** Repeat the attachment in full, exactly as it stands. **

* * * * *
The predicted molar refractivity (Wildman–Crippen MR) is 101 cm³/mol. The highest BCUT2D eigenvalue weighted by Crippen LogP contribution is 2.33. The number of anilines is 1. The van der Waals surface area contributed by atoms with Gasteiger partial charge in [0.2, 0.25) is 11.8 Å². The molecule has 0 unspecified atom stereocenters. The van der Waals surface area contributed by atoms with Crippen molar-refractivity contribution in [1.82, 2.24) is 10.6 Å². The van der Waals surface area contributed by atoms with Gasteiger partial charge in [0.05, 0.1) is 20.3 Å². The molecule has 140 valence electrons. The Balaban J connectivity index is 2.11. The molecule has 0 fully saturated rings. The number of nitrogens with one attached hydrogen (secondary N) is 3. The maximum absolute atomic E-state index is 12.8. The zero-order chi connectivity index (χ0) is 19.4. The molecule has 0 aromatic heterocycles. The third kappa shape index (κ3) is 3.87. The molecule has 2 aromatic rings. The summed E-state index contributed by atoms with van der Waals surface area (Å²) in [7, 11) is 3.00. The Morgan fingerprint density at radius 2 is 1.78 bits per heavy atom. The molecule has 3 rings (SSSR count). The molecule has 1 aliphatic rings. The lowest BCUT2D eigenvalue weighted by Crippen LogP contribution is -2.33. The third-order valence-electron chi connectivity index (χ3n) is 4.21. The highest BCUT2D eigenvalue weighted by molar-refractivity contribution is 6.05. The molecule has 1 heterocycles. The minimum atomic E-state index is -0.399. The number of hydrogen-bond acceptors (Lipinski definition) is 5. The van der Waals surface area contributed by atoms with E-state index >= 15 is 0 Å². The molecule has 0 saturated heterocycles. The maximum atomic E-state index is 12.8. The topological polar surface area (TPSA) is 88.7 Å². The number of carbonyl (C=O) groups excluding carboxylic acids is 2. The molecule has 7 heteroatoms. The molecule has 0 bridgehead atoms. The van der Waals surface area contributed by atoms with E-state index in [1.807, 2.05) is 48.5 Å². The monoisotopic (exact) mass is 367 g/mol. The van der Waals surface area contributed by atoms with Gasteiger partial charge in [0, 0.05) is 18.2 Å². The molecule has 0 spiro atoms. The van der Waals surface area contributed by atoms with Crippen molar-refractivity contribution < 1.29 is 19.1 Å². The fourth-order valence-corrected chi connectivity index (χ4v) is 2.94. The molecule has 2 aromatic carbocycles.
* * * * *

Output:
The predicted molar refractivity (Wildman–Crippen MR) is 101 cm³/mol. The highest BCUT2D eigenvalue weighted by Crippen LogP contribution is 2.33. The number of anilines is 1. The van der Waals surface area contributed by atoms with Gasteiger partial charge in [0.2, 0.25) is 11.8 Å². The molecule has 0 unspecified atom stereocenters. The van der Waals surface area contributed by atoms with Crippen molar-refractivity contribution in [1.82, 2.24) is 10.6 Å². The van der Waals surface area contributed by atoms with Gasteiger partial charge in [0.05, 0.1) is 20.3 Å². The molecule has 140 valence electrons. The Balaban J connectivity index is 2.11. The molecule has 0 fully saturated rings. The number of nitrogens with one attached hydrogen (secondary N) is 3. The maximum absolute atomic E-state index is 12.8. The zero-order chi connectivity index (χ0) is 19.4. The molecule has 0 aromatic heterocycles. The third kappa shape index (κ3) is 3.87. The molecule has 2 aromatic rings. The summed E-state index contributed by atoms with van der Waals surface area (Å²) in [7, 11) is 3.00. The Morgan fingerprint density at radius 2 is 1.78 bits per heavy atom. The molecule has 3 rings (SSSR count). The molecule has 1 aliphatic rings. The lowest BCUT2D eigenvalue weighted by Crippen LogP contribution is -2.33. The third-order valence-electron chi connectivity index (χ3n) is 4.21. The highest BCUT2D eigenvalue weighted by molar-refractivity contribution is 6.05. The molecule has 1 heterocycles. The minimum atomic E-state index is -0.399. The number of hydrogen-bond acceptors (Lipinski definition) is 5. The van der Waals surface area contributed by atoms with E-state index >= 15 is 0 Å². The molecule has 0 saturated heterocycles. The maximum atomic E-state index is 12.8. The topological polar surface area (TPSA) is 88.7 Å². The number of carbonyl (C=O) groups excluding carboxylic acids is 2. The molecule has 7 heteroatoms. The molecule has 0 bridgehead atoms. The van der Waals surface area contributed by atoms with E-state index in [1.807, 2.05) is 48.5 Å². The monoisotopic (exact) mass is 367 g/mol. The van der Waals surface area contributed by atoms with Gasteiger partial charge in [0, 0.05) is 18.2 Å². The molecule has 0 spiro atoms. The van der Waals surface area contributed by atoms with Crippen molar-refractivity contribution < 1.29 is 19.1 Å². The fourth-order valence-corrected chi connectivity index (χ4v) is 2.94. The molecule has 2 aromatic carbocycles.